While PageRank had its devotees, most experts agree that it was an outdated and inefficient tool that wasn’t keeping up with the trajectory of online content and user experience. As such, it’s actually a good thing that it’s fallen by the wayside and made room for newer, more intuitive tools to take its place.

Alexa Ranking and Topical Trust Flow are two modern quality gauges that are the perfect candidates to restore reliable trust metrics and help both marketers and consumers interact with more reliable content.

We’re here today to talk about both. Ready?

trust flow and alexa

The Slow Death of PageRank

If you’re sad to hear about PageRank heading out, you’re not the only one. Google had been slowly killing the tool for years, though.

Here’s a brief history:

PageRank was developed by Larry Page and Sergey Brin, the Founders of Google, at Stanford University in 1996. Originally, the tool was part of a larger research product relating to search and how it could be improved. At the time of its development, PageRank was revolutionary and heralded a whole new era, when web pages would be judged by the quality of their content rather than the concentration of their keywords.

The service eventually launched, with Google as its only user. Over time, though, other search engines saw that PageRank was improving accuracy and authority, and they started adopting the system into their algorithms. The program was short-lived, though, and soon started to come under fire.

Search Engine Roundtable reports that, in 2007, Google asked its webmasters to provide some feedback about the idea of axing PageRank. In 2009, Google stopped showing data from PageRank in its Webmaster Tools section.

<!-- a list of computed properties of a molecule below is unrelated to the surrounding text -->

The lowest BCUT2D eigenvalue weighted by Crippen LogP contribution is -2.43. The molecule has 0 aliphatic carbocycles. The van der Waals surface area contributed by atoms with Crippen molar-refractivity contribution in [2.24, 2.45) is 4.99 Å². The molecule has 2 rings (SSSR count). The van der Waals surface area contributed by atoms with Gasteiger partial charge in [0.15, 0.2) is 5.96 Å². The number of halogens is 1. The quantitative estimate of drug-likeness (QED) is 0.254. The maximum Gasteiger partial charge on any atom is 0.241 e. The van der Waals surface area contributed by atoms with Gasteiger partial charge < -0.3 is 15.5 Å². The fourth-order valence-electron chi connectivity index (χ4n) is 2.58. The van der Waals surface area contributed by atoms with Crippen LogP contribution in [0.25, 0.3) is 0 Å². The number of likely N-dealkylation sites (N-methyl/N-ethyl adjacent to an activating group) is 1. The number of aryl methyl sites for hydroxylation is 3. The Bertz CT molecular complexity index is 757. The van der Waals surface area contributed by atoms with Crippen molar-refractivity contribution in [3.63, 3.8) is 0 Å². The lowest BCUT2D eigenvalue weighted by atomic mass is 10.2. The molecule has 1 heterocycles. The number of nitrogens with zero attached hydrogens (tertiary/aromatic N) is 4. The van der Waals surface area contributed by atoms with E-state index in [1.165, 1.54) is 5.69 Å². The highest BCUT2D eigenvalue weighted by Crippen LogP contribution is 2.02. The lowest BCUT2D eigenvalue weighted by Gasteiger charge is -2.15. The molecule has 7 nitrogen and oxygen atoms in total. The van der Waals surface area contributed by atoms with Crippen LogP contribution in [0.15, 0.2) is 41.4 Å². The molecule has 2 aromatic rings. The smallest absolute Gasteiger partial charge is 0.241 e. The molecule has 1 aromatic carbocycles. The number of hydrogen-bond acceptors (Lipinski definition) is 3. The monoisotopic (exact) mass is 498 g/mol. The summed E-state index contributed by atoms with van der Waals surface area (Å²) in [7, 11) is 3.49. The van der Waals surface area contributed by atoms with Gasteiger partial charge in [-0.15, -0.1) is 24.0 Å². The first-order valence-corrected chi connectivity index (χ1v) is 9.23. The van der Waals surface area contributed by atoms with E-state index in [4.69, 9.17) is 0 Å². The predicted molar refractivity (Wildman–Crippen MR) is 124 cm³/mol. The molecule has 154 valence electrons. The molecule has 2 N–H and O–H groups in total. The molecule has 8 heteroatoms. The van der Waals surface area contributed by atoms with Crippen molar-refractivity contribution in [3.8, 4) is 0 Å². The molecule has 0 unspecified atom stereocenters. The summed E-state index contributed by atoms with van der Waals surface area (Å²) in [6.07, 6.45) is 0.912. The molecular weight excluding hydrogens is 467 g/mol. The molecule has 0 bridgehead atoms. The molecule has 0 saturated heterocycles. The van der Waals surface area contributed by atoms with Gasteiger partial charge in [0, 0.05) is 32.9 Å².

In 2013, Matt Cutts officially alluded to the death of PR:

matt cutts on pagerank

Credit MySiteAuditor

By 2016, PageRank was on its way out, and SEOs and marketers everywhere were turning to the next reliable quality metric. Although some were sad about the end of PageRank, most people realized that, as good as PageRank had been, it had its drawbacks.

Namely: quality could be faked, and even spammy web pages and websites could have PageRank if they knew how to game the system.

These shortcomings set the stage perfectly for the next big thing, lurking just over the horizon.

Topical Trust Flow: What You Need to Know

The thing that first stepped up to take PageRank’s place is known as Topical Trust Flow, a tool created by Majestic SEO.  Essentially, Topical Trust Flow determines how trustworthy and authoritative a URL or domain is within its niche while also determining what the topic of the content is all about. It does this by determining a site’s topical relevance based on the links it enjoys with other relevant sites.

Unlike PageRank, the quality metrics within Trust Flow are difficult to fake, since it’s actually the content that links to a page that determines its Topical Trust Flow.

Topical Trust Flow came at just the right time: with more than fifty million content shares every day, and 58% of consumers reporting they trust editorial content, (according to Nielsen), the web was in dire need of a more reliable trust metric than PageRank.